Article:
Meaningful Student Involvement Recognizes Students Rights

There are many aims of Meaningful Student Involvement. The ninth aim is to recognize students’ right to ownership over their education, their learning and ultimately, themselves. This isn’t theoretical or woo-woo; instead, its a practical, purposeful way of being that affects every part of students’ experience in schools and throughout education.

Aim 9: Recognize Student Ownership

For years many adults scoffed at playground games, make believe and games of tag, believing child’s play was infantile filler without the merit of formal teaching. Research is increasingly showing the value of taking play seriously. Today, it is still challenging to most educators and school leaders to believe that students have an intrinsic desire to learn, at least the ways that adults want them to. Yet, both psychological and educational literature have repeatedly demonstrated that when students’ right to owning their own learning is embraced, learning is more substantial and effective. (Stefanou, 2004; Newmann, 1992)

Given appropriate education and authority, students have many places where they can exert their ownership rights within schools. Meaningful Student Involvement is premised on the belief that educators, school leaders and other adults throughout the education system can and should recognize student ownership. As far back as the 1970s, there were educators promoting student ownership of homework assignments, tests, self-evaluation, self-review/peer review/teacher review, and student feedback. (Erlich & Erlich, 1971) Those exact same topics are raised today. More than a decade ago, I found a dearth of imagination about this topic when I researched my first monograph on the topic, A Meaningful Student Involvement Idea Guide. In that piece I advocated to acknowledge student ownership through self-directed learning, student/teacher team teaching, student-designed courses and curriculum, student-driven school needs assessments, student-led teacher training, and staff hiring, among many other activities. (Fletcher, 2001)

Deeper Than Expected

However, student ownership is deeper still than positioning students to lead learning, teaching and leadership opportunities throughout schools. Within the hearts and minds of all students around the world right now—no matter what their economic, academic, social, cultural, religious, language, gender or racial identities—is an inherent desire to expand their abilities, capacities, wisdom and experiences, thereby creating the world they want to live in.

In talking about student ownership, many adults have attributed increased student engagement and student investment in schools to physical materials. They believe that learning tools like the laptops or tablet computers, Smart Boards, and networked printers in all classrooms, as well as schoolwide course-management systems are all that is needed. Other people believe it’s a teachers’ approach to learning that affects student ownership, concentrating on shifting to project-based learning, the addition of advanced placement courses, and increased academic rigor for all students. Still other educators express faith in the vestiges of what were considered vital practices in democratic education in the past, including classroom voting, whole school meetings, student courts and similar mechanisms.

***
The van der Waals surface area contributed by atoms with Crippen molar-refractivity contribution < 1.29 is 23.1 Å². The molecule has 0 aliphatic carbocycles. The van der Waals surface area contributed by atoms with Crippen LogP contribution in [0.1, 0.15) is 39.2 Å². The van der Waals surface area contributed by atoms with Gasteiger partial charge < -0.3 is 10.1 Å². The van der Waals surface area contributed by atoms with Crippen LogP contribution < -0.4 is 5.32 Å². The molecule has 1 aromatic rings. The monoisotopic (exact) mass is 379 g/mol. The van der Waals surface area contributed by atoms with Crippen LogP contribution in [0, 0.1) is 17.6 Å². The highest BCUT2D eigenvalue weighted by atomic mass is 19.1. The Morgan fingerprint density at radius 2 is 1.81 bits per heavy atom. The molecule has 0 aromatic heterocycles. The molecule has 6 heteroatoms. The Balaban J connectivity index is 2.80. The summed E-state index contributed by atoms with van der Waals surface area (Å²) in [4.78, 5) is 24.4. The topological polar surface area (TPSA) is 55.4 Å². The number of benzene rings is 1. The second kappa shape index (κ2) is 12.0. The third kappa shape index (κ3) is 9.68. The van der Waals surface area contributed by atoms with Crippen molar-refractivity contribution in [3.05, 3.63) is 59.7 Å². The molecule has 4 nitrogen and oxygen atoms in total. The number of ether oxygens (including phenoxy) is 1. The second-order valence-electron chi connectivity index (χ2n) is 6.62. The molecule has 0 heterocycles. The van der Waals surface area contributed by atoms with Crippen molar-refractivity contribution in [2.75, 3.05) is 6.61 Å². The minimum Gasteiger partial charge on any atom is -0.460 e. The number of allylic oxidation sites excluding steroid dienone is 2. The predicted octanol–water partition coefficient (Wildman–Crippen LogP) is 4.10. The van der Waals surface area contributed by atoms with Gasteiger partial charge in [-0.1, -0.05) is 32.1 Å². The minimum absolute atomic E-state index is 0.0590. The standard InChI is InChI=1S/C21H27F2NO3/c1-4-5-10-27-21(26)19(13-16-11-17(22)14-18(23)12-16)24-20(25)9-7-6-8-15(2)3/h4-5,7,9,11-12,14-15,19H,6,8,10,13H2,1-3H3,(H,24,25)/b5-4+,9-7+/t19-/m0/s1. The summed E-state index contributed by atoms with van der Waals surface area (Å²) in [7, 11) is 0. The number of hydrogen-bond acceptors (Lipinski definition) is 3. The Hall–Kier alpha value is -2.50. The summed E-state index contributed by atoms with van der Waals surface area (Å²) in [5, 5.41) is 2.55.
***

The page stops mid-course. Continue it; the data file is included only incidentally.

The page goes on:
The Context For Ownership

All of those tools and practices require context, and have often been used without one. Instead, they are used for the sake of building student ownership, but even that is done without context. Meaningful Student Involvement is meaningful because it is contextualized by its definition:the systematic approach to engaging students as partners in learning throughout every facet of education for the purpose of strengthening their commitment to education, community and democracy. Placing learning at the center of action ensures meaningfulness, which a lot of the activities mentioned above did not do explicitly.

Pedagogy is at the heart of the student learning experience in schools, and student learning is the goal of all schools. Meaningful Student Involvement acknowledges that by building the capacities of educators to engage students as partners in learning, in turn by infusing Student/Adult Partnerships throughout the education system. This can logically leads to progressive, democratic, open, free, experimental, or alternative learning. Educational methods and ideologies that are constructivist, holistic, or learner-centered; or specific innovations such as whole-language learning, discovery-based science, or authentic assessment all hold opportunities for meaningful involvement. Experiential and applied learning methods, service learning and activist learning, collaborative and group teaching all support the daily practices of teachers whose natural instinct is to treat children with respect. Meaningful Student Involvement provides frameworks for going further.

Questions to Ask

  • What does student ownership mean to you in practical ways, right now?
  • Can or should students have full and complete ownership over learning? Teaching? Leadership?
  • Does student ownership need to be assessed?




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